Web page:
New Zealand-born harness-racing horse A Loan Again never set the world on fire, with just 12 wins from 166 starts.
The gelding, foaled in 2007, won a total of just under $140,000 from its career in New Zealand and Australia.
On 19 May this year A Loan Again ran its final race.
Following the poor showing at Elwick Racecourse, north of Hobart, the horse died.
What happened after that has become the subject of political speculation.
The saga first came to the attention of Tasmania's Parliament on 6 June, when it was raised in budget estimates by Greens leader Cassy O'Connor, who alleged the horse's carcass had been fed to lions at the Zoodoo wildlife park.
It came up in Parliament again the following week, and while Racing Minister Elise Archer confirmed the Office of Racing Integrity had determined the carcass had been buried, she did not tell Parliament where it was.
Yesterday, Ms O'Connor tabled a letter from 30 July in which Ms Archer confirmed the horse "was exhumed from the Zoodoo property" on 9 June for identification - the carcass was confirmed to be that of the hapless 11-year-old.
Zoodoo denied this, and its operators maintain that the body was not discovered on the park's premises and they were unaware of the death or disposal of the horse until being contacted by media in June.
Office of Racing Integrity general manager John King told the original parliamentary budget estimates hearing in June that an investigation was underway because A Loan Again's death had gone unreported, despite a requirement it be reported within 24 hours.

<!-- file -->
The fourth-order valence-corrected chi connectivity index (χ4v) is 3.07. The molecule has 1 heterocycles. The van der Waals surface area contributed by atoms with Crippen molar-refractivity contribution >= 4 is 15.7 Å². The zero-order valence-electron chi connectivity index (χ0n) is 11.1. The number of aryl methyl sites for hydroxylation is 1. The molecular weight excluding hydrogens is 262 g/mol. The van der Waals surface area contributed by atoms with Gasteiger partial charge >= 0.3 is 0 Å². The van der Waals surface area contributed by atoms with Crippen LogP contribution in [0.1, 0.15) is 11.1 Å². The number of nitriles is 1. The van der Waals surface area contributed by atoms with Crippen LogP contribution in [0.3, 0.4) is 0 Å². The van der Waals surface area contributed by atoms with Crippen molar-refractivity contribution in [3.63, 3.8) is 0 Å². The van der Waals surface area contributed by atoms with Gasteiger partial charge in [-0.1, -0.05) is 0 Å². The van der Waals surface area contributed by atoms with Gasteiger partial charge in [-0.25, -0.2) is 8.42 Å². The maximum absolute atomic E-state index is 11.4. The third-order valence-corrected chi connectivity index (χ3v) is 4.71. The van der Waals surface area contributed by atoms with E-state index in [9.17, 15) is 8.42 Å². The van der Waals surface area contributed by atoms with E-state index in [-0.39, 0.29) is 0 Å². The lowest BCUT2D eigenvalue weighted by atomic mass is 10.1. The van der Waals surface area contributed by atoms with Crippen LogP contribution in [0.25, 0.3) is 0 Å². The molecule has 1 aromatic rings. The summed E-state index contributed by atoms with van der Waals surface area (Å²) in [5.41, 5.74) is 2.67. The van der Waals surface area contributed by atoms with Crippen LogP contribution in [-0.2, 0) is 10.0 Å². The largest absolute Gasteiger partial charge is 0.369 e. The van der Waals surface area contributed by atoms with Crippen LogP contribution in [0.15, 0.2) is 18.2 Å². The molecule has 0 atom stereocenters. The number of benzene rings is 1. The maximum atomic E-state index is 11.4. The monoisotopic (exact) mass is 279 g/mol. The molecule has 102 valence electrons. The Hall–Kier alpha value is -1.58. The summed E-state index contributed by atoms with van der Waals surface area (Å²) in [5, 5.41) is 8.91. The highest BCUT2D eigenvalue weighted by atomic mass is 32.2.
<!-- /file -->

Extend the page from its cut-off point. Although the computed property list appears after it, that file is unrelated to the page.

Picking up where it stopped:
The probe found A Loan Again had died of natural causes and its trainer had acted appropriately in relation to caring for the animal.
Zoodoo's general manager Donna Cuttriss-Smith issued a new statement on Tuesday reiterating: "I can confirm, once again, that this racehorse was not buried or dug up on Zoodoo property."
"Zoodoo does not accept deceased animals from members of the public … Zoodoo did not accept this animal in any form," Ms Cuttriss-Smith said in the statement, adding "the horse has been confirmed as being buried on a private property in the area, not Zoodoo," and "in no way related to Zoodoo's operations".
On Tuesday in Parliament, Ms O'Connor accused Ms Archer of "deceit by omission" by withholding the fact the carcass had been exhumed at Zoodoo when responding to earlier questioning.
"The question is, how often does this happen? Is it common knowledge in the horse racing industry, the pacing industry, the greyhound racing industry that if you've got a dead animal on your hands you can take it to Zoodoo?" Ms O'Connor said.
"There is no transparency about this, and it is very possible that what we are dealing with here is the tip of the iceberg."
But Ms Archer fired back that Ms O'Connor should apologise to Zoodoo and Mr King after the allegations of the horse being fed to lions were proved false.
"Rather than try to deflect from the fact her information was wrong, she should apologise to both Zoodoo and to [Office of Racing Integrity general manager] John King for trying to drag their name through the mud purely for political reasons," Ms Archer said in a statement.
Following the Office of Racing Integrity investigation, the trainer of A Loan Again was reprimanded and fined $200 under Australian Harness Racing Rules for failing to report the death to stewards within 24 hours, disposing of the carcass without permission and failing to maintain an appropriate treatment book.